Today, Ofcom has announced that TV streaming services – such as Netflix, Amazon Prime TV and Now TV – now have more subscribers in the UK than traditional paid satellite/cable services. Combined subscriptions to streaming services reached 15.4 million as of Q1 2018, while paid TV subscriptions is at 15.1 million.
Along with these findings, Ofcom also reported that the amount of time people spend watching broadcast TV continues to decline. In 2017, the average daily viewing time was recorded to be three hours, 22 minutes. That's down nine minutes since 2016, and 38 minutes since 2012.
With that data then, it's no surprise that it seems people's viewing habits – especially young people – are shifting to online services. The total average viewing time on all devices is five hours, one minute, with about a third of that being to online content. But in 16 to 34 year olds, more than half of their average viewing time is spent watching streamed content. Alarmingly, Ofcom found that on average, people in this age bracket watch almost an hour of YouTube a day.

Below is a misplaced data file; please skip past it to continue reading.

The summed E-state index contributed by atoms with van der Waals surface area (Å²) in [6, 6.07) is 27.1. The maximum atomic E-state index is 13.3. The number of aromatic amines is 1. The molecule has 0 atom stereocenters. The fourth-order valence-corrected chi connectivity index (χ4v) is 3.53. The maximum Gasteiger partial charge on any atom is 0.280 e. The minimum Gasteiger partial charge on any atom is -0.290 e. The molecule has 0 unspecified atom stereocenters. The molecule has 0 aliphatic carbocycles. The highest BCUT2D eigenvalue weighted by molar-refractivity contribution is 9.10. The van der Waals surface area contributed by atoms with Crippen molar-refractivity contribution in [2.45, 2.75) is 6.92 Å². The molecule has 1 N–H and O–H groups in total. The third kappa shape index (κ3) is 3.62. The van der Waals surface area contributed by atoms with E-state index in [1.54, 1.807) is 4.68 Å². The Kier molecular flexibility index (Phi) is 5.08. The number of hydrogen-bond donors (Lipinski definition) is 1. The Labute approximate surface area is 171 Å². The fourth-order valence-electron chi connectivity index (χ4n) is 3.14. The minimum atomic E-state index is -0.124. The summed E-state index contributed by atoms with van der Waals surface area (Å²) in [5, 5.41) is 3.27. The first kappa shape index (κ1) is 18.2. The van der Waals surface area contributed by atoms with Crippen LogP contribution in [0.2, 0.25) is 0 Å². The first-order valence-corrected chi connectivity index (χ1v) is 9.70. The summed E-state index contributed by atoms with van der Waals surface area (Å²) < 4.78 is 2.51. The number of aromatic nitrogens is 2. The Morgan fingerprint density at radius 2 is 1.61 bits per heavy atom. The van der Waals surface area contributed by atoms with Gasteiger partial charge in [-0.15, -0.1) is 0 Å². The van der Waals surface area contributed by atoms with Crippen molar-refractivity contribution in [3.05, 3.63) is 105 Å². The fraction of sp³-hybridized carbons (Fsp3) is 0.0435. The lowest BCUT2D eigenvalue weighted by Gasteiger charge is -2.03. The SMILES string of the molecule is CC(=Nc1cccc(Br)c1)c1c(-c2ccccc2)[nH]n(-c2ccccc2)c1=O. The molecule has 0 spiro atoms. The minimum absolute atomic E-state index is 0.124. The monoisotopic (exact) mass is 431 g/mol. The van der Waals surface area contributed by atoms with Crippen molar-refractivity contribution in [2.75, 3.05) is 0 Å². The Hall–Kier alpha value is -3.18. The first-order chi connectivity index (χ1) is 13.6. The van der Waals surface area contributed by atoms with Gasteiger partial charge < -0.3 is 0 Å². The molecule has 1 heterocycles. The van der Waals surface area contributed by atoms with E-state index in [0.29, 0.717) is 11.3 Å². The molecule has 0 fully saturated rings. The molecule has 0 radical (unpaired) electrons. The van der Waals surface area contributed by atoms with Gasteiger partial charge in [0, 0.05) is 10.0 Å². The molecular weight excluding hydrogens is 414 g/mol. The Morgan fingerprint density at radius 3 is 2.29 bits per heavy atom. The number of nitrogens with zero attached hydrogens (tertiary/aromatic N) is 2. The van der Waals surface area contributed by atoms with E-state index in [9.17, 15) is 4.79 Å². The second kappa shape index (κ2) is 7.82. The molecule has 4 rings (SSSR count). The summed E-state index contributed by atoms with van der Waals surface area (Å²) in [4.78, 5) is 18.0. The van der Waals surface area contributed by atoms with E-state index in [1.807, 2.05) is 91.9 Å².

Talking to the BBC, Ofcom's chief executive Sharon White expressed her belief that British broadcasters really need to change the way they operate in order to compete with the rising success of online streaming services. She said "we'd love to see broadcasters such as the BBC work collaboratively with ITV, Channel 4 and Channel 5 so they have got that scale to compete globally."
BBC News reports that the BBC, ITV and Channel 4 have already had early conversations about the possibility of working together to create a combined streaming service with the potential to compete with the likes of Netflix and Amazon Prime TV. Whether such a thing will come to fruition currently remains a mystery, but considering the shifting trend to online media, it seems a likely step that broadcasters will eventually have to take to remain relevant.